On the right track
This is one of my favorite photos from 2022, taken in November. Yes, it’s a selfie, but this was a moment I wanted to capture. I felt so (this is hard for me to say) proud of myself.
In this photo, I am sitting at a train stop in London on my way to the airport. I don’t have much travel experience, so this was all very new to me. I couldn’t believe little ol’ me was navigating an unfamiliar public transit system abroad before flying home all by myself.
Two years prior, my world was microscopic.
I was freshly widowed and living in the basement of my parents’ house with my three dogs, Noodle, Benny, and Magpie. Thanks to my mom and dad, whom I could never adequately thank, I had few responsibilities. The refrigerator was always full, the coffee seemed to brew itself, and I reverted to a lifestyle much like I had in high school — only instead of going to school and making smoothies (Blender Tender! It’s recurring!), I dealt with Administrative Death Stuff™ and did freelance writing and marketing.
We were in the throes of pre-vaccine COVID-19, so nobody was doing much. Plus, my social circle had become small because, frankly, people don’t know what to do with widows. In addition to our own grief, widows struggle to process the effects of other people’s awkwardness — which in most cases is silence. (Note: This isn’t a judgment, just a fact.)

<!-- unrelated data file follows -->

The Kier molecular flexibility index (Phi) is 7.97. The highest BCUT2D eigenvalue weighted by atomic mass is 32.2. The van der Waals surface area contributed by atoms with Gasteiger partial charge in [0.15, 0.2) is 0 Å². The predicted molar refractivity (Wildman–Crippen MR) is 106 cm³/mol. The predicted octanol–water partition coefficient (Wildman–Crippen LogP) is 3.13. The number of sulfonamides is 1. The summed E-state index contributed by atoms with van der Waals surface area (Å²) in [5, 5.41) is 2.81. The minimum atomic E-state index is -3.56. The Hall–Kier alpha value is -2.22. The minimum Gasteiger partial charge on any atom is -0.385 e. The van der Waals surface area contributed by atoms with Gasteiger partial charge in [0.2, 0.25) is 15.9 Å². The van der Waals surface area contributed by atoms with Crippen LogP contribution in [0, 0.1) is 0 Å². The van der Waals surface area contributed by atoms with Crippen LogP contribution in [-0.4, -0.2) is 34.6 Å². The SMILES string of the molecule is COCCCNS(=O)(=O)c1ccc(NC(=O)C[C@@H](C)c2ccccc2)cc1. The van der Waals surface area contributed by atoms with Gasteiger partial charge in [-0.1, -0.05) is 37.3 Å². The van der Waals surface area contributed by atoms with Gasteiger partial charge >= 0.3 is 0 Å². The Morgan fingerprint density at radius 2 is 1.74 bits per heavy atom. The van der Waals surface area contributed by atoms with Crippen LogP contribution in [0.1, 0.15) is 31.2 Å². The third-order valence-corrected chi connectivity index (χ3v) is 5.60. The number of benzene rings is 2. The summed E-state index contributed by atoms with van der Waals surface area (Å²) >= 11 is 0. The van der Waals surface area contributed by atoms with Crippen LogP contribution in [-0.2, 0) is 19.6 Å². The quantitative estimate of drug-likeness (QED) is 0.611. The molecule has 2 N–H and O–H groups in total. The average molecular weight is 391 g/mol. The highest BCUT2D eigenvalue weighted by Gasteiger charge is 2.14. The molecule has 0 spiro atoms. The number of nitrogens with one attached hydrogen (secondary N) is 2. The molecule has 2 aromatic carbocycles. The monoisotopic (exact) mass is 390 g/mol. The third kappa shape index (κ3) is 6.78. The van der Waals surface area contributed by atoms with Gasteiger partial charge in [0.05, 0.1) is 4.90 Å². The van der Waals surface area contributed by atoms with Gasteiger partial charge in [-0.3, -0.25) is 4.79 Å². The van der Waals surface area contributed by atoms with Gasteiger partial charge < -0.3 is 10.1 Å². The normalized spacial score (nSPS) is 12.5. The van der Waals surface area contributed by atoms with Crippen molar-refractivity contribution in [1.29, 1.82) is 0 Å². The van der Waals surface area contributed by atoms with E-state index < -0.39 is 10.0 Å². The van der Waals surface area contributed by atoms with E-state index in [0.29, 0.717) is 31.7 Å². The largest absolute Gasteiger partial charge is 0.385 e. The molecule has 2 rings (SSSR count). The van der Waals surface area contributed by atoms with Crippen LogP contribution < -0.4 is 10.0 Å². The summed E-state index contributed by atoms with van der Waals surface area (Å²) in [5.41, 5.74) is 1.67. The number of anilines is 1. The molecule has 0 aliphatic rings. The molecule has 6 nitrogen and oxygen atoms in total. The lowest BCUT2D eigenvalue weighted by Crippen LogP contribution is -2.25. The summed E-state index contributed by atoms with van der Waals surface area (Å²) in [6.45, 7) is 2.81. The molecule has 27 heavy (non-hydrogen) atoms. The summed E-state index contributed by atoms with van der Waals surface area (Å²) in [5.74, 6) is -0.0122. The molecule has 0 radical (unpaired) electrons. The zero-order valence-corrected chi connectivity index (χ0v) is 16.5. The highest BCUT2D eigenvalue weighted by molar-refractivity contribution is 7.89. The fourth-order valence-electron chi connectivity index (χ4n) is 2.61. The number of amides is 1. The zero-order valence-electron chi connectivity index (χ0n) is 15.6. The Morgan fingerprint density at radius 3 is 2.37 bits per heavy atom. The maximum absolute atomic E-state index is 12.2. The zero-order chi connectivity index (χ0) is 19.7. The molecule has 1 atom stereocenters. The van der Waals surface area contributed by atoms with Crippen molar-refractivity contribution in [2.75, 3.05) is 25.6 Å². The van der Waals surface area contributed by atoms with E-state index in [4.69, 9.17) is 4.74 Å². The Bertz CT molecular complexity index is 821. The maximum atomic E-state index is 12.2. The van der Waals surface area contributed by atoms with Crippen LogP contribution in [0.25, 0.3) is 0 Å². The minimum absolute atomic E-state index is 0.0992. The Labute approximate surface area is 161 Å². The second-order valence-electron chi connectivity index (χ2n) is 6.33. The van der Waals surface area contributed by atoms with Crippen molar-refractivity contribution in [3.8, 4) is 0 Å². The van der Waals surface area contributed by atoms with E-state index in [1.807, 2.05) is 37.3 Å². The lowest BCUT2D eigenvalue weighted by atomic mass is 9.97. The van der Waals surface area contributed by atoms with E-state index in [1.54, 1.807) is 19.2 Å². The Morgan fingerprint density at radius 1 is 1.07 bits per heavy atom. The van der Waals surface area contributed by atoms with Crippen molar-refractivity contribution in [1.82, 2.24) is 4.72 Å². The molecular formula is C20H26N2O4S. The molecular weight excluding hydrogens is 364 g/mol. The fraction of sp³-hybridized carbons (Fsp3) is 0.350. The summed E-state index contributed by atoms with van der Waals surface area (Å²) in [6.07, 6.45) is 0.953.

But that day in London, my world was big and exciting.
That morning, for the first time in my life, I woke up in a foreign country by myself. My boyfriend, John, had an earlier flight back to Atlanta, so he was well on his way. I had hours before I needed to be anywhere. I went to breakfast at the hotel, where I was wowed by the selection of individually wrapped cheeses. I left the dining room with five or six cheeses in my pockets — because you never know when you’ll be in a cheese emergency. (I accidentally left my prized cheese possessions in the hotel room minifridge. I will never forgive myself for that.)
After breakfast, I browsed Google Maps to see what was nearby, eager to buy earrings or some other memento from the trip. The moment felt significant as I walked solo through the hotel lobby for my adventure. I knew Ramón would be happy for me, and I could feel his presence. As I stepped out onto the street, a bus went by — number 57 to be exact. Ramón’s birthday was May 7 (5/7), and I frequently see that number in unexpected places. I excitedly tried to photograph the bus — to capture proof that Ramón was by my side.
I’d seen a place on the map called Pimlico Trove, which was exactly what I hoped it would be. It was a little shop filled with things made by local artists. I found earrings and also bought a keychain, a coaster, note cards, a beanie, a coffee mug, some pins, and who knows what else.
After my shopping spree, I made my way back to the hotel to pack up and get ready to head to the airport. As I walked, I wondered if people could tell I was a tourist. A part of me wished they knew how momentous this occasion felt. Two years earlier, whenever I so much as passed a person while walking the dogs, I wanted to announce, “FYI, I’m a widow,” just to remind them there’s so much more than meets the eye.
The Drew that lived in my parents’ basement could never have imagined the me that sat at that train station in London — feeling confident, invigorated, and strong.
When my world felt so small two years ago, it was easy to hyperfocus on the ways my life had derailed.
Seeing how my world has expanded since, I realize I’m on the right track.